24. Barzagar Nazari K, Ebersbach M. Distributing mathematical practice of third and seventh graders: A pplicability of the spacing effect in the classroom. Applied Cognitive Psychology. 2019;33(2):288-98.
25. Rohrer D, Taylor K. The effects of overlearning and distributed practise on the retention of mathematics knowledge. Applied Cognitive Psychology: The Official Journal of the Society for Applied Research in Memory and Cognition. 2006;20(9):1209-24.
26. Robertson EM, Pascual-Leone A, Miall RC. Current concepts in procedural consolidation. Nature Reviews Neuroscience. 2004;5(7):576.
27. Kantak SS, Sullivan KJ, Fisher BE, Knowlton BJ, Winstein CJ. Transfer of motor learning engages specific neural substrates during motor memory consolidation dependent on the practice structure. Journal of motor behavior. 2011;43(6):499-507.
28. Wang D, Li T, Yang G, Zhang Y. Effects of Concurrent and Delayed Visual Feedback on Motor Memory Consolidation. IEEE transactions on haptics. 2017;10(3):350-7.
29. McCabe J. Metacognitive awareness of learning strategies in undergraduates. Memory & Cognition. 2011;39(3):462-76.
30. Metcalfe J, Kornell N, Son LK. A cognitive-science based programme to enhance study efficacy in a high and low risk setting. European Journal of Cognitive Psychology. 2007;19(4-5):743-68.
31. Theodosiou A, Papaioannou A. Motivational climate, achievement goals and metacognitive activity in physical education and exercise involvement in out-of-school settings. Psychology of Sport and Exercise. 2006;7(4):361-79.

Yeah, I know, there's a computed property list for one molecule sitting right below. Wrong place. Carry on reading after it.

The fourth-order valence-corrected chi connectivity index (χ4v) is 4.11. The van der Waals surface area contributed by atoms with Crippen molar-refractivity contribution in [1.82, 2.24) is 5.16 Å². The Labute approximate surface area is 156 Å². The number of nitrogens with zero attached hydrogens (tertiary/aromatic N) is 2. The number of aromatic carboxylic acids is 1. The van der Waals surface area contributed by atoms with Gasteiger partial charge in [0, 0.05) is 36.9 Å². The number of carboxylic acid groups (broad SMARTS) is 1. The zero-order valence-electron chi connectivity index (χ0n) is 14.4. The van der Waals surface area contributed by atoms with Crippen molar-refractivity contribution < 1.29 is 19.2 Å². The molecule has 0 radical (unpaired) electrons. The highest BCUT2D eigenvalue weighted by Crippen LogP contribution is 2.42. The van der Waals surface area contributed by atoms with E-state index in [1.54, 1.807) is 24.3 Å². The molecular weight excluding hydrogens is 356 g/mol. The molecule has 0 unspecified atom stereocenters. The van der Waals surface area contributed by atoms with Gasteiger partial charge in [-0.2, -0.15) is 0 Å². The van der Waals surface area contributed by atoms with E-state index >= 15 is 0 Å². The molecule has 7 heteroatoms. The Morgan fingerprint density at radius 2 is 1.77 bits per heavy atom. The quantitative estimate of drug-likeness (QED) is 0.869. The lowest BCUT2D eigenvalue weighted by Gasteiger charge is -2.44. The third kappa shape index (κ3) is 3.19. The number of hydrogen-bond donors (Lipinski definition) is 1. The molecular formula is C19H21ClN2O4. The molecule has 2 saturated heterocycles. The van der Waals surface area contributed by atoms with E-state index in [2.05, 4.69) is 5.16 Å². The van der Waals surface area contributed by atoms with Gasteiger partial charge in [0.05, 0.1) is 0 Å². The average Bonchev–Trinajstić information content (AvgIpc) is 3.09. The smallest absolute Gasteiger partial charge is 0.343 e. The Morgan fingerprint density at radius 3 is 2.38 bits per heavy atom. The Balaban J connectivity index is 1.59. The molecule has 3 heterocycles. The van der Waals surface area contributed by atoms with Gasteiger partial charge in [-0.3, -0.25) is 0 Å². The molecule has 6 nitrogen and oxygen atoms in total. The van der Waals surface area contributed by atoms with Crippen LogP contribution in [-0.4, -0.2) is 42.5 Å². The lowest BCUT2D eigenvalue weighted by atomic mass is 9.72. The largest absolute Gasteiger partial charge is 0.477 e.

32. Shamsi Pourdeh Kordi P, Abdoli B, Ashayeri H, Namazizadeh M. The effect of different training intervals on the processing of consolidation based on promotion of hidden motor memory. Journal of Shahrekord University of medical sciences. 2014;16(3):95-107.
33. Kazemi F, Yektayar M, Abad AMB. Investigation the impact of chess play on developing meta-cognitive ability and math problem-solving power of students at different levels of education. Procedia-Social and Behavioral Sciences. 2012;32:372-9.
34. Rahavi R, Stiri Z. The Effect of Individuals’ Perception of Type of Task on Determination of Contextual Interference Levels. Journal of Motor Learning and Movement. 2013;5(1):139-54.
35. Zimmerman BJ. Investigating self-regulation and motivation: Historical background, methodological developments, and future prospects. American educational research journal. 2008;45(1):166-83.
36. Agustiani H, Cahyad S, Musa M. Self-efficacy and self-regulated learning as predictors of students academic performance. The Open Psychology Journal. 2016;9(1).